Any discussion of the Air Power capability resident at RAAF Base Amberley has to include the performance of the two Super Hornet variants: the F/A-18F Super Hornet and the EA-18G ‘Growler’ electronic attack aircraft.
The Super Hornets of No 1 Squadron have proved their combat capability in the skies over the Middle East area of operations, conducting air strikes against the forces of Daesh.
No 1 Squadron is the sole operator of the F/A-18F variant in Australia, since No 6 Squadron re-equipped with the EA-18G ‘Growler’.
While regarded initially as filling a capability gap – with the retirement of the F-111, phasing out of the F/A-18A/B ‘Classic’ Hornets and introducing the F-35A Joint Strike Fighter into RAAF service – the Super Hornet has established an important place in the ADF’s Order of Battle. The introduction of the EA-18G ‘Growler’ has firmed the Super Hornet’s place in Australia’s combat air capability.
The RAAF bought 12 Growlers, which are highly modified Super Hornet airframes. When fully operational, Australia will have the only tactical Airborne Electronic Attack Capability in the world, outside of the United States.
In RAAF service the Growlers will work with other Defence Force assets such as the Navy’s new Air Warfare Destroyers and the Army’s combat units to identify, jam and when necessary, destroy enemy radar and communications systems.
Electronic Attack (EA) is the offensive suppression of an adversary’s electromagnetic spectrum, primarily radar and communications systems. In today’s technologically dependent air combat environment, denial of those systems would seriously impede an adversary’s ability to function effectively.
The EA-18G is capable of surviving in a high threat environment. Growlers aim to roll back the adversary’s air defenses through Suppression of Enemy Air Defence (SEAD) – firing the AGM-88 High-Speed Anti-Radiation Missiles at emitting enemy radars), airspace dominance, and rapid reaction support (jamming).
In an air combat situation, the enemy’s early warning systems provide tracking info to targeting systems, and they pass this information down to the shooters (defending aircraft and ground-based missiles primarily). If this information pathway is interrupted by EW, target engagement becomes far more difficult.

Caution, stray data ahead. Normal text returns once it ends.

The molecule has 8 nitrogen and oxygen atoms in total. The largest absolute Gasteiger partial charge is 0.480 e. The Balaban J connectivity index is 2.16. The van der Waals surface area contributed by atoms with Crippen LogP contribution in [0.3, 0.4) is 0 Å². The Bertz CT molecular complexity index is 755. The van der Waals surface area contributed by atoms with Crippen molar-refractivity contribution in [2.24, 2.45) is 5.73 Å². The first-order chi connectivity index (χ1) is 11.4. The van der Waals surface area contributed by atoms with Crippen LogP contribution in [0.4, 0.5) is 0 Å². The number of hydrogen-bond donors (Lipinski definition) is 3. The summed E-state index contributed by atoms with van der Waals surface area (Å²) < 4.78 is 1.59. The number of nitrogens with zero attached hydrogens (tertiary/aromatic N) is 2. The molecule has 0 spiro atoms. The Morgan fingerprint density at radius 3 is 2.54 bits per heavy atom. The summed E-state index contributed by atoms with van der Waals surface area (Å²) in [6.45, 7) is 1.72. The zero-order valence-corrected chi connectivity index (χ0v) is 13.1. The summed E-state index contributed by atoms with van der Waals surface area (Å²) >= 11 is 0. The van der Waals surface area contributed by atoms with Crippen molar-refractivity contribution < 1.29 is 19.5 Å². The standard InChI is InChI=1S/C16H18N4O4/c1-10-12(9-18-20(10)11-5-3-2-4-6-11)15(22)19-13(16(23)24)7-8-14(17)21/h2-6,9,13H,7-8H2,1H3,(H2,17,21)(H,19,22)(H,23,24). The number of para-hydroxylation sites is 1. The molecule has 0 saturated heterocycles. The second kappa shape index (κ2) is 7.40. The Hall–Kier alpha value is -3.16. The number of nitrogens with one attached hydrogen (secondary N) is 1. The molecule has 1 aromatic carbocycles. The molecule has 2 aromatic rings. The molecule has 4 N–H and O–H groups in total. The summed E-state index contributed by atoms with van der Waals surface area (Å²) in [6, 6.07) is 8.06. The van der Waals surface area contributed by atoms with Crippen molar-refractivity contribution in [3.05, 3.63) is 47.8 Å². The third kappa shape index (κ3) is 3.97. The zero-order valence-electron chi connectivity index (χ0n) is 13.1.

The combination of the F/A-18F and EA-18G variants of the Super Hornet therefore present a formidable air power capability for Australia, a capability that works seamlessly with the F-35A stealth fighter. RAAF Amberley may yet be home to a squadron of F-35 fighters.
Global airlift and air refueling
Now a familiar sight over Ipswich, the massive C-17A ‘Globemaster III’ arrived in 2006, first with four aircraft, then six and finally eight aircraft assigned to No 36 Squadron.
The RAAF also has a significant operational support capability with the KC-30A Multi-Role Tanker Transport aircraft assigned to No 33 Squadron. Both squadrons home-base at RAAF Amberley but operate on the global stage.
Extended operations in the Middle East and on Australian and international exercises have proved the worth of these air transport and air refuelling platforms in support of operations.
The C-17 provides unprecedented capacity for strategic airlift. It allows Australia to rapidly deploy troops, supplies, combat vehicles, heavy equipment and helicopters anywhere in the world.
These massive airlifters provide the logistics backbone for ADF operations at home and while deployed overseas. C-17As have also been an integral part of disaster relief and humanitarian missions worldwide.a
The C-17 is fitted with a cargo bay ramp that allows it to airdrop cargo in-flight, and can operate from unsurfaced runways as short as 3500 feet.
Able to carry up to 77 tonnes of cargo, the C-17’s cargo bay can accommodate loads ranging from: an Abrams Tank, four Bushmaster vehicles, or three helicopters. It can also be converted for the medical evacuation role. The C-17A can be refuelled in-flight by the KC-30A, extending its range further.
The KC-30A Multi Role Tanker Transport is a heavily modified Airbus A330 airliner, enabling Air Force to conduct air-to-air refuelling and provide strategic air lift. The KC-30 features advanced avionics systems, and an electronic warfare self-protection system for shielding against threats from surface-to-air missiles.
The KC-30A MRTT is fitted with two forms of air refuelling systems: an Advanced Refuelling Boom System mounted on the tail of the aircraft; and a pair of all-electric refuelling pods under each wing.
These systems are controlled by an Air Refuelling Operator in the cockpit, who can view refuelling on 2D and 3D screens.
The KC-30A carries a fuel load of more than 100 tonnes, and can transfer part of that load to compatible aircraft, including: F/A-18A/B Hornets; F/A-18F Super Hornets; E/A-18G Growlers; E-7A Wedgetails; C-17A Globemaster III; and other KC-30As, P-8A Poseidon surveillance aircraft, F-35A Lightning II, and allied aircraft.
In its transport role, the KC-30A can carry 270 passengers and its under-floor cargo compartments can accommodate 34,000 kilograms of military and civilian cargo pallets and containers.
The newest airlifter in the fleet is the C-27J ‘Spartan’ tactical tranport aircraft that replaced the venerable Caribou aircraft that served the RAAF for decades.
The C-27J Spartan battlefield airlifter will complement the Australian Defence Force’s existing air mobility fleet. Its capabilities bridge the gap between Army helicopters, such as the CH-47F Chinook, and larger Air Force aircraft, such as the C-130J Hercules and C-17A Globemaster III. It can operate from unsurfaced airstrips, and support humanitarian missions in remote locations.
These three aircraft types provide the transport and air refuelling support that is essential to support of air combat operations.